I saw the NCIS episode “One Shot, One Kill” and noticed a blooper in the show. Maybe that’s not that cool, but this particular blooper requires knowing something about acoustic localization. This is the technology that is being used to let marine mammal researchers place the position of whales who are vocalizing and also lets police departments know about where gunshots have been fired. The basic idea is that one places a bunch of sound transducers in known positions, and one can — with the aid of a bunch of math and computer power — estimate where a sound originated.
In the case of marine mammal researchers, Whitlow Au and the research group at the University of Hawaii have had a four-hydrophone array, where the hydrophones are arranged in a tetrahedral shaped, and the whole thing is a bit over a meter across, IIRC. With a sufficiently fast simultaneous-sampling data recorder, they can get a reasonably good bearing and range estimate on a whale or dolphin.
For the police, there have been installations of microphones in several cities. First, a microphone detects a gunshot. Second, another program delivers a localization estimate. Some of these are claimed to be accurate to about 80 feet. Given the reverberant qualities of sound propagation in the urban environment that’s either a testament to amazing skill on the part of the engineers, or amazing BS on the part of the marketers.
So if gunshots can be acoustically localized, what was the problem with NCIS showing use of the technology? It came in the form of having the goth forensics guru character, Abby Sciuto (played by Pauley Perrette), showing a graphic on a computer monitor supposedly giving the result of the localization for a gunshot. The graphic showed a linear array of three microphones and three straight lines running through the estimated shooter’s position and each of the microphones. Nice, simple to grasp, and wrong. First, acoustic localization will give you a half of a hyperboloid as a solution for a time-of-arrival difference between any pair of sound transducers. The estimated location is going to be at places where multiple hyperboloids intersect. Even if one simplifies things to being more-or-less restricted to a 2D solution, there isn’t much call for showing a straight line when graphing an acoustic localization. Second, anyone worth a flip doing acoustic localization for a known sniper situation isn’t going to deploy just three microphones relatively close to each other, and certainly not with with them in a linear array. The best situation to have for acoustic localization is to have the sound source within one’s array of microphones. If you have to deploy a small number of microphones, and can’t get a long baseline, staggering them so there is not a straight line through the positions is going to help. With a symmetrical situation like the line of three microphones, one has poorer localization the closer a source is to being on that line. (On the line, there is no localization of a source outside the microphones; time of arrival will tell you on which side of the array the source is, but whether it is eight feet or 800 yards from the outside microphone isn’t going to be determined by time of arrival differences.) Using a triangle when in a 2D situation or a tetrahedron for 3D is going to work out better.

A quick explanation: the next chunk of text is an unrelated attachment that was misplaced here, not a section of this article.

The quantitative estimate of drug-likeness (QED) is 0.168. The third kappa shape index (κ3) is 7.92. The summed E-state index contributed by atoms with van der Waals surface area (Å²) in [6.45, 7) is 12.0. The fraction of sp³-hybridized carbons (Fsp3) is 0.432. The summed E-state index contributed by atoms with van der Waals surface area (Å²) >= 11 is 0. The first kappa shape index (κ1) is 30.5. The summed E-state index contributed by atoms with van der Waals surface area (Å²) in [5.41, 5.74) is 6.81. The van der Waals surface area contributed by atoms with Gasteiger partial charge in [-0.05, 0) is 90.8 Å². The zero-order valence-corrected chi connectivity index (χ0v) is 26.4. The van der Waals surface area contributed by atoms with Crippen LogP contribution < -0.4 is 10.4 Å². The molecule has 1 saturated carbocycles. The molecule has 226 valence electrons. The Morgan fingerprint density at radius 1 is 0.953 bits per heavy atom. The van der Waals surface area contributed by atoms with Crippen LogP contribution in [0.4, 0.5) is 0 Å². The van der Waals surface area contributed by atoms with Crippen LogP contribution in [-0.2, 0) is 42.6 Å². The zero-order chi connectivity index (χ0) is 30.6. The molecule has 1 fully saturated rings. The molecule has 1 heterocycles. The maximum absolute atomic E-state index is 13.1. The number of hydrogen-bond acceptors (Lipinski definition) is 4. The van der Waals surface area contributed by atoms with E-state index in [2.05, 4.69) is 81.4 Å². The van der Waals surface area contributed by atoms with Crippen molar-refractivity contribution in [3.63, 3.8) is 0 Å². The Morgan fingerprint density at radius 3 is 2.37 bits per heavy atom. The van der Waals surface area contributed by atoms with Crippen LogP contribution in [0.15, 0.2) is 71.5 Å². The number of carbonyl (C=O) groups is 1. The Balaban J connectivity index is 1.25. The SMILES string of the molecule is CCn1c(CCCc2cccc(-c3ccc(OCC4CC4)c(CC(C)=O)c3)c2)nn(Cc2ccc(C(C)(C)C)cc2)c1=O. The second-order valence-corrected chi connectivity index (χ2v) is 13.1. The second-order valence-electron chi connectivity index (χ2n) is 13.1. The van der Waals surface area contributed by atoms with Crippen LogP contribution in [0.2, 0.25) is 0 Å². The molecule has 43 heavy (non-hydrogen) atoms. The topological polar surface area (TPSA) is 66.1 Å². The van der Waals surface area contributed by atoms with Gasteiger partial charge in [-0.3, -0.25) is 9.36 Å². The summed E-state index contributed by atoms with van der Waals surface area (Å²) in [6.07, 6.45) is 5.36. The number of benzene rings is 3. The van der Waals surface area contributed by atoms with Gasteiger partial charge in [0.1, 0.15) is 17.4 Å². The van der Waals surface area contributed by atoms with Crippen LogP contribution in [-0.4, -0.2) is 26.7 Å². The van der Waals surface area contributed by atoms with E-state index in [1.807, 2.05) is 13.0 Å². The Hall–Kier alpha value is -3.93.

It makes for an interesting question of what the best placement would be if one were planning
to do acoustic localization of a sniper and one only had three mics, but knew where the target was, and that the only distant approach came from one side of the building where the target was. Offhand, I’d put one mic on the line normal to the target’s building, either on the building or 50 to 100 yards to the front of the building. The other two would go out to either side about 300 yards and a total of about 1,200 yards from the building. That would help make it more likely that a sniper spot is within the triangle formed by the three mics.